The numbers do not lie. The total cost of wireless implementation at Buena Vista University, including rebuilding the wired infrastructure it connects to, was about $388,000. The estimated cost of a 100% wired alternative? About 2.3 times that figure. "And we still would never have reached a lot of the places where people want to compute," says Clipperton, of Buena Vista U. There are also numbers with respect to time savings. BVU's implementation took a total of two weeks from the day the access points were delivered on site.

Wireless Services
Many universities make laptops, wireless cards, and other devices available for checkout with a campus ID card. Others, like American University, also take advantage of wireless voice. Because campus-based telecommunications hardware and the responsibility to provide dial tone are circumvented, American is "no longer in the local telephone business."

Wireless infrastructure comes at a savings over wired deployments. In the case of American, this is accomplished with distributed antenna systems that simultaneously carry frequencies for WLAN, wireless data, and voice. "These [antenna systems] cost about $60-$120 instead of the $800-$1,000 that a commercial access point might cost," says Sims, of Bearing Point. This infrastructure lays the groundwork for eventual complete replacement of landline phones with wireless phones and headsets.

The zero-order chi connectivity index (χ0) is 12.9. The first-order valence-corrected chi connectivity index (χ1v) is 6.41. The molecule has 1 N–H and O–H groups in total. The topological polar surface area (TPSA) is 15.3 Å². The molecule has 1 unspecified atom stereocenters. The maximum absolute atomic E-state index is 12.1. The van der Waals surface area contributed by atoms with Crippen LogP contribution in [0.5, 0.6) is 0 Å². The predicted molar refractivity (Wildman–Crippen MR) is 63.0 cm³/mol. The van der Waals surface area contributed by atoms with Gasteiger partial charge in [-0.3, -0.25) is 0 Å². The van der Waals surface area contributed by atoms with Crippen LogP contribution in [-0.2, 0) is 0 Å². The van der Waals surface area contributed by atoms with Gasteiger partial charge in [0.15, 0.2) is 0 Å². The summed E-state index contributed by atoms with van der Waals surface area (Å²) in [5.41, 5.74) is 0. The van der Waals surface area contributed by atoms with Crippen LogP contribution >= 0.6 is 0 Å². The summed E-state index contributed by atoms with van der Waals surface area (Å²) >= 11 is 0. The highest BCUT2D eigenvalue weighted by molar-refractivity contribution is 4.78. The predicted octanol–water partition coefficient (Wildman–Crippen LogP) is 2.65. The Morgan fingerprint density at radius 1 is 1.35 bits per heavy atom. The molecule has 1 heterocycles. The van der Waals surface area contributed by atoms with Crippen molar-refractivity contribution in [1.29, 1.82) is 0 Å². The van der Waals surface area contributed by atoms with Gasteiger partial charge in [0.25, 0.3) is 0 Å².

The University of Texas, Dallas, deployed with plans for possible 802.11a implementation in the future. It plans to move to 802.11a or 802.11g. "Handhelds are starting to make inroads on campus and will definitely play into the wireless strategies soon. However, we have just begun to consider that problem," says Jackson, of UT, Dallas.

"If we play our cards right, we'll be able to support campus voice services (today's telephony) and video services (today's cable TV and movie channels) to any and all PennNet endpoints, including wireless laptops and handhelds. That's a pretty attractive future," says Deke Kassabian, senior technology director, networking & telecommunications, at the University of Pennsylvania, another wireless campus.

What's more, students have figured out new ways to collaborate over these networks - ways that could not have been foreseen. WLAN services create an environment of discovery.

What Has Corporate America Learned?